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Alien Art

Why the feds want to destroy a Weisman exhibit

Alien Art
Photo by Eduardo Kac, Natural History of the Enigma,
transgenic work, 2003-08

On June 21, the Weisman Art Museum in Minneapolis will close Eduardo Kac’s exhibition of animate art, which crosses scientific boundaries that only Hollywood had previously dared to breach. Shortly thereafter, his creations will be destroyed by order of the federal government. Not because they’re offensive or top secret, but because—like any aliens—they can’t be allowed to breed.

“We can’t release it into the wild,” Kac says, standing beside Edunia, a transgenic petunia that is part plant and part, well, Eduardo. Working with University of Minnesota plant biologist Neil Olzewski, Kac raised a small army of the new life forms by fusing a protein of his DNA with the petunia’s, creating a genetically modified organism, a “plantimal” in Kac-speak. The plant looks normal until you examine the humanoid red veins on the flowers—that’s Kac. “He has a fatherly relationship with the petunia,” notes a Weisman official.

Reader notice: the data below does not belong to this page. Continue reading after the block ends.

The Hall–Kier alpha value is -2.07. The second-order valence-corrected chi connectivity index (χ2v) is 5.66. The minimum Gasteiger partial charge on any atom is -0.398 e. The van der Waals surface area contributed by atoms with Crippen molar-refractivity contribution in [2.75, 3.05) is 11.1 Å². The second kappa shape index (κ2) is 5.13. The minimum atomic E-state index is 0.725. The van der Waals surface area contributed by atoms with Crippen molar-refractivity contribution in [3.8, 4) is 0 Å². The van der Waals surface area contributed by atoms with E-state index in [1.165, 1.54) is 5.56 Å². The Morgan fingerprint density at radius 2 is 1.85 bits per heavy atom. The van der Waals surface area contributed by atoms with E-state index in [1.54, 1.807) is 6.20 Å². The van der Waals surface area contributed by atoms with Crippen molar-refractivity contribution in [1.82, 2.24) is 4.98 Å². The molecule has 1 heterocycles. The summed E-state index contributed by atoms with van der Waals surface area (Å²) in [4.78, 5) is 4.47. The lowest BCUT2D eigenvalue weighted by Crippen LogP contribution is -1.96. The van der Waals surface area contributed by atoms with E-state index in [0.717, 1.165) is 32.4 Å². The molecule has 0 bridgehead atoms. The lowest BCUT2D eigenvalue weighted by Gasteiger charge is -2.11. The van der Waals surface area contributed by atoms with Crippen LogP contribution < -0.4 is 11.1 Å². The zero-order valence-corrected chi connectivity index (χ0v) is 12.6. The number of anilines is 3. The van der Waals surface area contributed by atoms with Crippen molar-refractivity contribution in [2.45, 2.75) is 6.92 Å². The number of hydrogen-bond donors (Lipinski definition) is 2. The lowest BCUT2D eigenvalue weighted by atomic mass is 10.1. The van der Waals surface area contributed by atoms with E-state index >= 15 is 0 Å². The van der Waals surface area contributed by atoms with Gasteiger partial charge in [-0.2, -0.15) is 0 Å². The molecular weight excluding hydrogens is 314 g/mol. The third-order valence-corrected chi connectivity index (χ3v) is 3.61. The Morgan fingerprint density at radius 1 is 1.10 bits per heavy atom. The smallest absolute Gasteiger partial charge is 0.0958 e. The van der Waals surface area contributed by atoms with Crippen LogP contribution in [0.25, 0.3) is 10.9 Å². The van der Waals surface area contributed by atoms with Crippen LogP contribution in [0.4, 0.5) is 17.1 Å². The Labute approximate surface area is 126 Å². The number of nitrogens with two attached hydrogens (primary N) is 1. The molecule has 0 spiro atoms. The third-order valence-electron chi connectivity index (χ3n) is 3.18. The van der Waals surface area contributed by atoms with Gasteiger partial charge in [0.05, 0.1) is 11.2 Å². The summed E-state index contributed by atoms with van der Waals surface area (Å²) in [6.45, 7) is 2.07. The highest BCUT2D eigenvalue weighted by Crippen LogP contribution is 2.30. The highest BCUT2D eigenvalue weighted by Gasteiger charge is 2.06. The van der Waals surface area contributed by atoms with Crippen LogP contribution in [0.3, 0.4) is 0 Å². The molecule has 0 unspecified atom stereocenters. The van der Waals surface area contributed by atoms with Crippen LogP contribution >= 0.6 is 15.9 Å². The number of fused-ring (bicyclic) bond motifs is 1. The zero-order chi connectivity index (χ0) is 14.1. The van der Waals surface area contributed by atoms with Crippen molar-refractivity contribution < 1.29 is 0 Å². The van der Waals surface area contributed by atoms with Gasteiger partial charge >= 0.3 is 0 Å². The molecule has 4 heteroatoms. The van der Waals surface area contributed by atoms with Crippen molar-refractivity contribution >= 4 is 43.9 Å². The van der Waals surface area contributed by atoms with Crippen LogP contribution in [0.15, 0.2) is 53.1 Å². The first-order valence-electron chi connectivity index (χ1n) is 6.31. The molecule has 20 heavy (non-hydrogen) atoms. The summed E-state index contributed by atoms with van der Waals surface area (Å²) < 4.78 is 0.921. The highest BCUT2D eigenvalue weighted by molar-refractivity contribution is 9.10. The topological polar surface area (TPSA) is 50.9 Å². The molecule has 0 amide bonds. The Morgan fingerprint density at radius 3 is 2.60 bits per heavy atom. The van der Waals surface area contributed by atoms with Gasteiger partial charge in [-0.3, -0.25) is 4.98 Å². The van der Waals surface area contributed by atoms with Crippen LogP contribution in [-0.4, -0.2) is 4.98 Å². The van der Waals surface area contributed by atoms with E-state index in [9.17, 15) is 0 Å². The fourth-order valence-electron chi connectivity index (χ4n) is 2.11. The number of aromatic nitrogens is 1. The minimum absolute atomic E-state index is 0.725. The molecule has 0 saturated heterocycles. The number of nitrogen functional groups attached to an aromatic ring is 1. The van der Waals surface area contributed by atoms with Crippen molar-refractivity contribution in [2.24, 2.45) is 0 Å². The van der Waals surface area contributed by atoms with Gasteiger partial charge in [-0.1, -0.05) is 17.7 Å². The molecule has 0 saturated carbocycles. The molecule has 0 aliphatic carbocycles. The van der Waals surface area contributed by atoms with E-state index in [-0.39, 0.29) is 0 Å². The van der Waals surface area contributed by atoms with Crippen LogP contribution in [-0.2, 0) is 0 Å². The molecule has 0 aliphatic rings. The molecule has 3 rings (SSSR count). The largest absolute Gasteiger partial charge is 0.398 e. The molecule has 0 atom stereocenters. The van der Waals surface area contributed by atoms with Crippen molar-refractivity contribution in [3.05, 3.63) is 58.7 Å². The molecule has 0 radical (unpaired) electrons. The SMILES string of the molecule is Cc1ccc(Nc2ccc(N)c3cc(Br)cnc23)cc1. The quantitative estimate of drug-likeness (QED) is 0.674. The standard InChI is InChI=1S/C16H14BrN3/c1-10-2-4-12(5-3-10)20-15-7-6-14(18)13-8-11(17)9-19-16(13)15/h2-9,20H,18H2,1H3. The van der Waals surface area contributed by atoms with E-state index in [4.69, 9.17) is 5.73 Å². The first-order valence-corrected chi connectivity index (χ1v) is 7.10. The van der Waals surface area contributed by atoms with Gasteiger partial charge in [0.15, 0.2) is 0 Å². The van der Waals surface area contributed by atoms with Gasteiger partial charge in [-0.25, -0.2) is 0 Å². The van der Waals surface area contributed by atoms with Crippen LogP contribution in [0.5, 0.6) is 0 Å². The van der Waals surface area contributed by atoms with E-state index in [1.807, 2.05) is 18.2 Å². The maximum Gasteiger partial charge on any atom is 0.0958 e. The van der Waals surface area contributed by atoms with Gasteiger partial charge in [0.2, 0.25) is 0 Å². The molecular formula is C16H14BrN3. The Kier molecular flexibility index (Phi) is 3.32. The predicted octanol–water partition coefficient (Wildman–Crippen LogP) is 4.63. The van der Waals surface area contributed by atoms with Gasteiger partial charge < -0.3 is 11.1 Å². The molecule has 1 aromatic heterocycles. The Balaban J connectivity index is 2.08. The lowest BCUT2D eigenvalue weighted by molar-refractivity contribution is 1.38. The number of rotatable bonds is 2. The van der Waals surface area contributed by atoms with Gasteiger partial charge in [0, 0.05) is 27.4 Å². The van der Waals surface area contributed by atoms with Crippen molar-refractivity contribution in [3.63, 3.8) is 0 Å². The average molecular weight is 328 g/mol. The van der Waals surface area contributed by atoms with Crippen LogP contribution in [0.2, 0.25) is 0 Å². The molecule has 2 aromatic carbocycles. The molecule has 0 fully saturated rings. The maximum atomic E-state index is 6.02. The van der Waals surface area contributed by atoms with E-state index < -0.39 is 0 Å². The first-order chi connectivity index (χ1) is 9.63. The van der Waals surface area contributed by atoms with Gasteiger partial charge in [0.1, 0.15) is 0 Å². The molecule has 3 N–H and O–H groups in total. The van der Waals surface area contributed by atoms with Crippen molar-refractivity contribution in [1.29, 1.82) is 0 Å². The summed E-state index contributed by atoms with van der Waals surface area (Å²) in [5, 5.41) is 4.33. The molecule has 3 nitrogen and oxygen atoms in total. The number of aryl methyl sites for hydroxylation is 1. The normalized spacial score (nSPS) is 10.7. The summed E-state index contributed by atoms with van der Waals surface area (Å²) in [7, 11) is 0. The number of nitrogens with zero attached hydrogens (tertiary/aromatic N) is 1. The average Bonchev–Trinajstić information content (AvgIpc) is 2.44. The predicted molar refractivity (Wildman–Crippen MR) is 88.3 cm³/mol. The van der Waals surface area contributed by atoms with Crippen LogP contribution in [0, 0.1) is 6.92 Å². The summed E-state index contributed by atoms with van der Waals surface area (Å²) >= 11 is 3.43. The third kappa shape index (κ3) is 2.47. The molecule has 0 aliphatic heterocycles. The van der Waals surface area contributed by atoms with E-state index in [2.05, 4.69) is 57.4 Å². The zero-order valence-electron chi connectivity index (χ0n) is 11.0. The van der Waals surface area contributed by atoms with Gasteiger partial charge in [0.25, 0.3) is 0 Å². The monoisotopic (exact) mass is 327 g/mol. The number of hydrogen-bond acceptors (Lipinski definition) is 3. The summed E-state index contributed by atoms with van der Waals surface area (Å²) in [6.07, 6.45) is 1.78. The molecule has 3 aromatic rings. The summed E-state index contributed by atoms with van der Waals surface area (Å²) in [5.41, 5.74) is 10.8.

Kac, who lives in Chicago, has made a career out of tweaking fears of alien miscengenation; he once made a bio-engineered bunny that glowed in the dark.

For the Weisman show, Kac created seed packs so that anyone could raise an Edunia. But this idea is “completely theoretical,” according to Christopher James, the Weisman’s communications director, explaining that even to display the seeds, the museum had to seal them behind glass. “The concern is propagation,” James says. Fittingly, to appease the real-life men in black (in this case, the U. S. Department of Agriculture), the Edunias will be killed inside an autoclave, a medical device used for sterilization.

 


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